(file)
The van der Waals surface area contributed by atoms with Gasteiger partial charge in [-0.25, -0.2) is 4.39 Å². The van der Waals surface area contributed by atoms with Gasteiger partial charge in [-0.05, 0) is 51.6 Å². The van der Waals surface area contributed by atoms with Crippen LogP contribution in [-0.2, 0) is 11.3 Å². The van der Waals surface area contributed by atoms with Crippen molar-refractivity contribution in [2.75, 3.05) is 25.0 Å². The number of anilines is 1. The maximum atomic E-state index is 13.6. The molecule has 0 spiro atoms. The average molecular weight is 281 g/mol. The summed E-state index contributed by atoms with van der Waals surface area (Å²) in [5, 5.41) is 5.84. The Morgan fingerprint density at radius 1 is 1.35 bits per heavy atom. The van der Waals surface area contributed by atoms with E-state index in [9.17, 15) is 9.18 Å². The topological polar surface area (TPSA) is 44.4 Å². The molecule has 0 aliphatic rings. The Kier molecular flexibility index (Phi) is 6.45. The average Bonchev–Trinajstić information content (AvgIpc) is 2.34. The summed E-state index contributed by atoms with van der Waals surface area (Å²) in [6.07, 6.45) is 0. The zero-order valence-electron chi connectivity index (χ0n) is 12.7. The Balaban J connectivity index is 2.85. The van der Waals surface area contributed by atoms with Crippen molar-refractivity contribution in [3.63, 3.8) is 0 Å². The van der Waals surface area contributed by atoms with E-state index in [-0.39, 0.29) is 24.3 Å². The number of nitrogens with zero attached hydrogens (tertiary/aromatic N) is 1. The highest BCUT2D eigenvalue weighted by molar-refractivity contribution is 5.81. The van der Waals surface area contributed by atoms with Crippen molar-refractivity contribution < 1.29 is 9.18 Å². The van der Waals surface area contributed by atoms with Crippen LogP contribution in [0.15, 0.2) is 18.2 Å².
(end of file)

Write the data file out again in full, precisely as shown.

The van der Waals surface area contributed by atoms with Gasteiger partial charge in [-0.25, -0.2) is 4.39 Å². The van der Waals surface area contributed by atoms with Gasteiger partial charge in [-0.05, 0) is 51.6 Å². The van der Waals surface area contributed by atoms with Crippen LogP contribution in [-0.2, 0) is 11.3 Å². The van der Waals surface area contributed by atoms with Crippen molar-refractivity contribution in [2.75, 3.05) is 25.0 Å². The number of anilines is 1. The maximum atomic E-state index is 13.6. The molecule has 0 spiro atoms. The average molecular weight is 281 g/mol. The summed E-state index contributed by atoms with van der Waals surface area (Å²) in [5, 5.41) is 5.84. The Morgan fingerprint density at radius 1 is 1.35 bits per heavy atom. The van der Waals surface area contributed by atoms with E-state index in [9.17, 15) is 9.18 Å². The topological polar surface area (TPSA) is 44.4 Å². The molecule has 0 aliphatic rings. The Kier molecular flexibility index (Phi) is 6.45. The average Bonchev–Trinajstić information content (AvgIpc) is 2.34. The summed E-state index contributed by atoms with van der Waals surface area (Å²) in [6.07, 6.45) is 0. The zero-order valence-electron chi connectivity index (χ0n) is 12.7. The Balaban J connectivity index is 2.85. The van der Waals surface area contributed by atoms with Crippen molar-refractivity contribution in [3.63, 3.8) is 0 Å². The van der Waals surface area contributed by atoms with E-state index in [-0.39, 0.29) is 24.3 Å². The number of nitrogens with zero attached hydrogens (tertiary/aromatic N) is 1. The highest BCUT2D eigenvalue weighted by molar-refractivity contribution is 5.81. The van der Waals surface area contributed by atoms with Crippen molar-refractivity contribution < 1.29 is 9.18 Å². The van der Waals surface area contributed by atoms with Crippen LogP contribution in [0.15, 0.2) is 18.2 Å².